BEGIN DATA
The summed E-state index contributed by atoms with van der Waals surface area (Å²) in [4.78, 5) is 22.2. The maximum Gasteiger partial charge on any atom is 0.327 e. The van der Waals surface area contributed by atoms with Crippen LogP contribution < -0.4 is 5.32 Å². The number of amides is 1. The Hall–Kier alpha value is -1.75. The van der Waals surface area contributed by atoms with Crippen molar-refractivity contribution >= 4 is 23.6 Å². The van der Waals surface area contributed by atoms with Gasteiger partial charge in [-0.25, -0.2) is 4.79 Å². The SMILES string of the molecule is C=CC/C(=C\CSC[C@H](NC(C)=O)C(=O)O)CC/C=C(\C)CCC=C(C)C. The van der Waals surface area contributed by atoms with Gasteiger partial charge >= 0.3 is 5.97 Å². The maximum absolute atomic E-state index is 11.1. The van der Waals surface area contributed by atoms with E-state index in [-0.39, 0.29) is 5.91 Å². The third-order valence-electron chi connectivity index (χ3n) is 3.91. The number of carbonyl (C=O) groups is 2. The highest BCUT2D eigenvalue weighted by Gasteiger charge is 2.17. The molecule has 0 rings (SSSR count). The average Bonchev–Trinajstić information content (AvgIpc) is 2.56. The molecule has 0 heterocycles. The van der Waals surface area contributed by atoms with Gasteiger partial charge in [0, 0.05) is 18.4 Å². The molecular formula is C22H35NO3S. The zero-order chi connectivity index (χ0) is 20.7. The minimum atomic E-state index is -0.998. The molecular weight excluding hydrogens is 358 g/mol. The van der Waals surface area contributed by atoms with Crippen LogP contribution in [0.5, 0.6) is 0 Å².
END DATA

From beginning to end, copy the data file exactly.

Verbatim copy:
The summed E-state index contributed by atoms with van der Waals surface area (Å²) in [4.78, 5) is 22.2. The maximum Gasteiger partial charge on any atom is 0.327 e. The van der Waals surface area contributed by atoms with Crippen LogP contribution < -0.4 is 5.32 Å². The number of amides is 1. The Hall–Kier alpha value is -1.75. The van der Waals surface area contributed by atoms with Crippen molar-refractivity contribution >= 4 is 23.6 Å². The van der Waals surface area contributed by atoms with Gasteiger partial charge in [-0.25, -0.2) is 4.79 Å². The SMILES string of the molecule is C=CC/C(=C\CSC[C@H](NC(C)=O)C(=O)O)CC/C=C(\C)CCC=C(C)C. The van der Waals surface area contributed by atoms with Gasteiger partial charge >= 0.3 is 5.97 Å². The maximum absolute atomic E-state index is 11.1. The van der Waals surface area contributed by atoms with E-state index in [-0.39, 0.29) is 5.91 Å². The third-order valence-electron chi connectivity index (χ3n) is 3.91. The number of carbonyl (C=O) groups is 2. The highest BCUT2D eigenvalue weighted by Gasteiger charge is 2.17. The molecule has 0 rings (SSSR count). The average Bonchev–Trinajstić information content (AvgIpc) is 2.56. The molecule has 0 heterocycles. The van der Waals surface area contributed by atoms with Gasteiger partial charge in [0, 0.05) is 18.4 Å². The molecular formula is C22H35NO3S. The zero-order chi connectivity index (χ0) is 20.7. The minimum atomic E-state index is -0.998. The molecular weight excluding hydrogens is 358 g/mol. The van der Waals surface area contributed by atoms with Crippen LogP contribution in [0.5, 0.6) is 0 Å².